In 1926, André Honnorat invited the Greek government to build a national foyer at the Cité internationale. But the Greek state’s finances were depleted from ten years of war against the Ottoman empire. The Fondation hellénique thus saw the light of day thanks to a PanHellenic engagement that reunited Greeks from Greece and the Diaspora. The recruitment of Francophile circles and the Greek ambassador in France, Nikolaos Politis, was decisive for raising the necessary funds. They were able to show that a student house at the Cité internationale would be a Greek cultural influence in Paris. The enthusiasm for the project was such that the donors’ contributions included both wealthy donors and more average donors, students and workers. The Greek government subsidised the funding. Construction of the building was started in 1931. It was inaugurated on the 23rd of December 1932. At the time it has 67 rooms that were intended to house Greek students pursuing higher education. It began welcoming its first residents from January 1933 despite Greece’s financial difficulties.
The house holds the status of a foundation and is recognised as a public utility of which the board of directors is chaired by Greek ambassador in France.
Designed by the architect Nikolaos Zahos, the building pays homage to ancient Greek architecture. Nikolaos Zahos reinterpreted elements of neoclassical architecture while using more modern construction techniques.
The concrete framework is covered with cut stone. It combines his stylistic approach with typology adapted for a student residence. The building is a simple parallelepiped (19 x 50m) and is equivalent to those of the Temple of Hera. Its national identity is immediately recognisable thanks to the details: the main entrance’s façade is arranged into a gable with a monumental iconic columned porch similar to that of the North entrance of the Temple of Athena Polias and crowned with a bas-relief phoenix and a blue and gold sgraffito by the painter Georges Leduc that bears the names of the great men of antiquity. Other details are typically art deco such as the frescos and plants that adorn the stairs. On the inside the decor also represents Greece, such as the superb columned lounge, bathed in white light and paved in small mosaics representing a phoenix.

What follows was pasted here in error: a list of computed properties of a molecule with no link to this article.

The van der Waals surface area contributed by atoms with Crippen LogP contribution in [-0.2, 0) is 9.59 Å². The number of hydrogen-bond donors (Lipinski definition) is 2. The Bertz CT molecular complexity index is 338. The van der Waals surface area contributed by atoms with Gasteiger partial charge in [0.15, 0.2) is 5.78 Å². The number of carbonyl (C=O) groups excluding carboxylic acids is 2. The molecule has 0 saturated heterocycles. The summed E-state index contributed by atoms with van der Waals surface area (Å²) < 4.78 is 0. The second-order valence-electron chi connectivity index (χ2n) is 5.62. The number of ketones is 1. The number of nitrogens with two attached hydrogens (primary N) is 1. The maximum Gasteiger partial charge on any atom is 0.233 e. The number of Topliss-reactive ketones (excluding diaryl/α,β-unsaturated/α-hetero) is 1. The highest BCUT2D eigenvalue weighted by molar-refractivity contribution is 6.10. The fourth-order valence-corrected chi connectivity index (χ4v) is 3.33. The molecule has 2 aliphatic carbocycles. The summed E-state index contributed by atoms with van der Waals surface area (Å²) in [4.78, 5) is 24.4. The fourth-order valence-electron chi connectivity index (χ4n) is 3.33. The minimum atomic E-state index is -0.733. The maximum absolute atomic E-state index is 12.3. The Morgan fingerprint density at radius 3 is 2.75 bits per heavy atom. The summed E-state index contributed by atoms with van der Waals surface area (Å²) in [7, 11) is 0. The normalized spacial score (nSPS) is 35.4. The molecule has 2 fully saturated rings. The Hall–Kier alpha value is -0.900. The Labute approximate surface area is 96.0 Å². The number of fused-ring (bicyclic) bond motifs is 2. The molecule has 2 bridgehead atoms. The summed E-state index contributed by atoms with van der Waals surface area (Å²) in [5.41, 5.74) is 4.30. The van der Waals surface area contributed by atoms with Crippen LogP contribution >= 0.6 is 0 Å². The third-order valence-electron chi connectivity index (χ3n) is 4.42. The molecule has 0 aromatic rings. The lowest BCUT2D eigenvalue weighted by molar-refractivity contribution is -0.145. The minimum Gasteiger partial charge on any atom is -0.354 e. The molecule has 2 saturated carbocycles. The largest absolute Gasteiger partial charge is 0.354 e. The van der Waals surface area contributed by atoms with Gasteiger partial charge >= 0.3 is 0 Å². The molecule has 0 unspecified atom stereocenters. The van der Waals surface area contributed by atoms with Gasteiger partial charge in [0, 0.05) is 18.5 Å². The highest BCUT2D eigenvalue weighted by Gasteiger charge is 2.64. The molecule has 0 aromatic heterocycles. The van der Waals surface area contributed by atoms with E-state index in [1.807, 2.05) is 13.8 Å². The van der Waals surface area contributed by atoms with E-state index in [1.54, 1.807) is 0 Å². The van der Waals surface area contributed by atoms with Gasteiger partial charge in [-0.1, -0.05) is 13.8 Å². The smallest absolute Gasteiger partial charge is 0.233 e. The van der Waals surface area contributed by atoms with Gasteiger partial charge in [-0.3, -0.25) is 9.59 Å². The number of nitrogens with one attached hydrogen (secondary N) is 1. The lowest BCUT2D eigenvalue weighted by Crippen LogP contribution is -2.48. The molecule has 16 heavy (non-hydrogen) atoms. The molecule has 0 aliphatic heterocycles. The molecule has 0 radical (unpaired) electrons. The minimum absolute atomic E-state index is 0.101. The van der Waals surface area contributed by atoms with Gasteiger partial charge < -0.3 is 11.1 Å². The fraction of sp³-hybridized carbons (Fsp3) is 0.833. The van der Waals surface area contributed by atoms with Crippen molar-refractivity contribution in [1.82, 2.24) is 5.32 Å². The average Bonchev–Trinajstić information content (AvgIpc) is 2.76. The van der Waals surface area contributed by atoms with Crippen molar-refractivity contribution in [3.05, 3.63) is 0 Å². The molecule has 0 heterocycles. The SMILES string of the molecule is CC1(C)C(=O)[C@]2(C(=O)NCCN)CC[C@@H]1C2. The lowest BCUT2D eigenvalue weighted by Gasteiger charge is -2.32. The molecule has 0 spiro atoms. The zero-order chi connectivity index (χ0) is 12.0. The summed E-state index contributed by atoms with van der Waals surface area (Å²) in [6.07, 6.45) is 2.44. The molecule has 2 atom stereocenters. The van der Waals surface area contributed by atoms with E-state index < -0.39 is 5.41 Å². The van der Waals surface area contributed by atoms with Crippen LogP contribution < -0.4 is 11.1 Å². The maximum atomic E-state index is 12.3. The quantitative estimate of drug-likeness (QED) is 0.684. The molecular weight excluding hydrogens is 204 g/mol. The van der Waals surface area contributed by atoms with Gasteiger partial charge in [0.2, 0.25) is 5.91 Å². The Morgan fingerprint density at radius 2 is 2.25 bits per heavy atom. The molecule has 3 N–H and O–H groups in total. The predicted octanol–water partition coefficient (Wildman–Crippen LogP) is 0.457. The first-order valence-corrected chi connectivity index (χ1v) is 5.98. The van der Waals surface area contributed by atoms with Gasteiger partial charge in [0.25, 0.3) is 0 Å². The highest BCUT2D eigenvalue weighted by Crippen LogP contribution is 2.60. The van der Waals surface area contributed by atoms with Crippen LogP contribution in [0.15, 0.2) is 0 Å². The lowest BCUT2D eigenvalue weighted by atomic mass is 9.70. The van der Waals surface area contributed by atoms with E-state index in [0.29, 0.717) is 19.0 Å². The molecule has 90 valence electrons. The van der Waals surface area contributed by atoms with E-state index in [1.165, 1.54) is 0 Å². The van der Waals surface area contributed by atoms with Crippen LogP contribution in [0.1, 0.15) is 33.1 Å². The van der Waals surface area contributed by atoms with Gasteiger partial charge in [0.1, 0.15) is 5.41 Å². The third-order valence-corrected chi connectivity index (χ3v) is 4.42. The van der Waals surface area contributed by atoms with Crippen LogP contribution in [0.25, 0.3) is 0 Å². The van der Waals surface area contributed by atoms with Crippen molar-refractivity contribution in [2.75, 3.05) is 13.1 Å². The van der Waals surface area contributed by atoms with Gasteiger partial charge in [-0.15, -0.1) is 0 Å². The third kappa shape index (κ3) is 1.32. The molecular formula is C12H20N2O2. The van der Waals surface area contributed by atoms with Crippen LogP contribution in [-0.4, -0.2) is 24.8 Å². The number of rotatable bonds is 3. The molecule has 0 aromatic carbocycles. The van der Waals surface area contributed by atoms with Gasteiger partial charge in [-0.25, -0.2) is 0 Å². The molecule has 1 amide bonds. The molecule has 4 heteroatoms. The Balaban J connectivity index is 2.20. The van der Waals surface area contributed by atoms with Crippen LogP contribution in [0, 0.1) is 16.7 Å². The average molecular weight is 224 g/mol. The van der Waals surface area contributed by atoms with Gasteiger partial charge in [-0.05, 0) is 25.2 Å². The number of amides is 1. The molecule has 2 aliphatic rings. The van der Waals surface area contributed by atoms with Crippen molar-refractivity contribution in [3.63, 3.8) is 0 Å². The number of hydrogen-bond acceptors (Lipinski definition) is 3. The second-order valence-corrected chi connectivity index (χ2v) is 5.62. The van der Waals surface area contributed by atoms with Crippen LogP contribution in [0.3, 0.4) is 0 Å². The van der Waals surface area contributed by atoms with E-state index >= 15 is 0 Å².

In 1974 the work was completed to make the house more comfortable. The last renovation, aiming to restore the building to its original glory from the 30s, both on the exterior and the interior, was carried out in 2008 under the architect Yannis Tsiomis.
The building underwent a complete renovation between 2020 and 2021. This renovation ensured that the Foundation was compliant with safety and accessibility standards. The rooms benefitted from all the necessary comforts for student life. All of the networks (ventilation, electricity, plumbing) and the brickwork (acoustic and thermal isolation) were also renovated, allowing for good energy performance. Fire doors and acoustic doors, accessible by a magnetic card, were installed in all of the rooms in accordance with environmental and security standards.
The clever use of space allowed for the creation of 8 additional rooms. The house has 75 rooms. Every room is equipped with a kitchenette and a private bathroom, furniture that was especially created for the Foundation. The rooms offer a living space that is conducive to student life such as communal spaces, notably two new communal kitchens that promote collective living. The outdoor spaces are also renovated with the creation of a garden and terrace offering an outdoor living and work area.
Costa Gavras is a Greek director who was born in Athens to a Russian family. His career took off in 1969 with the success of the film Z., a film against the dictatorship of Greek colonels and which won the Oscar for the best foreign film. He won the Palme d’or in Cannes in 1982 with the film Missing (Porté disparu), a film about the responsibility of American secret services in the fall of Chile to the popular alliance government of President Allende.